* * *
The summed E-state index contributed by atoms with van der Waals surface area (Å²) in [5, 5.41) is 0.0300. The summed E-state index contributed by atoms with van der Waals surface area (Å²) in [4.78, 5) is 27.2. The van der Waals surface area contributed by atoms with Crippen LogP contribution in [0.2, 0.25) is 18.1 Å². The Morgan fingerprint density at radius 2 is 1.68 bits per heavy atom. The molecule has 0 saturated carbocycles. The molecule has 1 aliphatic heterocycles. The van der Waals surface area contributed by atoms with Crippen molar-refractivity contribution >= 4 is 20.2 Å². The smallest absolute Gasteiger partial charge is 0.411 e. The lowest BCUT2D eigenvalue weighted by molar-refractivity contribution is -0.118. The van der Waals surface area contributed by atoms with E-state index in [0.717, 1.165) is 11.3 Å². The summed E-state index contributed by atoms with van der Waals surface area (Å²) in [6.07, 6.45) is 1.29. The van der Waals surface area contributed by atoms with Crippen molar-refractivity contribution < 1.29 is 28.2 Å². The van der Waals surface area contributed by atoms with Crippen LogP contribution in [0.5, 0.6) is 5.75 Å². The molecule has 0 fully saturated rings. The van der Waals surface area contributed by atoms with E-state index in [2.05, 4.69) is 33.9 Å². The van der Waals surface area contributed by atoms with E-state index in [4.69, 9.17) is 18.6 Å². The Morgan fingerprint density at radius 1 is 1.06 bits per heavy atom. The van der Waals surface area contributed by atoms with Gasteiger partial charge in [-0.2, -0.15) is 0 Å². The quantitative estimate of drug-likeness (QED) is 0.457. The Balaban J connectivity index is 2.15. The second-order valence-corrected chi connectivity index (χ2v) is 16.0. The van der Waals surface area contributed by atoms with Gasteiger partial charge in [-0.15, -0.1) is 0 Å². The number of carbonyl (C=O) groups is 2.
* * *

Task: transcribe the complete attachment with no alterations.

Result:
The summed E-state index contributed by atoms with van der Waals surface area (Å²) in [5, 5.41) is 0.0300. The summed E-state index contributed by atoms with van der Waals surface area (Å²) in [4.78, 5) is 27.2. The van der Waals surface area contributed by atoms with Crippen LogP contribution in [0.2, 0.25) is 18.1 Å². The Morgan fingerprint density at radius 2 is 1.68 bits per heavy atom. The molecule has 0 saturated carbocycles. The molecule has 1 aliphatic heterocycles. The van der Waals surface area contributed by atoms with Crippen molar-refractivity contribution >= 4 is 20.2 Å². The smallest absolute Gasteiger partial charge is 0.411 e. The lowest BCUT2D eigenvalue weighted by molar-refractivity contribution is -0.118. The van der Waals surface area contributed by atoms with E-state index in [0.717, 1.165) is 11.3 Å². The summed E-state index contributed by atoms with van der Waals surface area (Å²) in [6.07, 6.45) is 1.29. The van der Waals surface area contributed by atoms with Crippen molar-refractivity contribution < 1.29 is 28.2 Å². The van der Waals surface area contributed by atoms with Crippen LogP contribution in [0.5, 0.6) is 5.75 Å². The molecule has 0 fully saturated rings. The van der Waals surface area contributed by atoms with E-state index in [2.05, 4.69) is 33.9 Å². The van der Waals surface area contributed by atoms with E-state index in [4.69, 9.17) is 18.6 Å². The Morgan fingerprint density at radius 1 is 1.06 bits per heavy atom. The van der Waals surface area contributed by atoms with Gasteiger partial charge in [-0.2, -0.15) is 0 Å². The quantitative estimate of drug-likeness (QED) is 0.457. The Balaban J connectivity index is 2.15. The second-order valence-corrected chi connectivity index (χ2v) is 16.0. The van der Waals surface area contributed by atoms with Gasteiger partial charge in [-0.15, -0.1) is 0 Å². The number of carbonyl (C=O) groups is 2.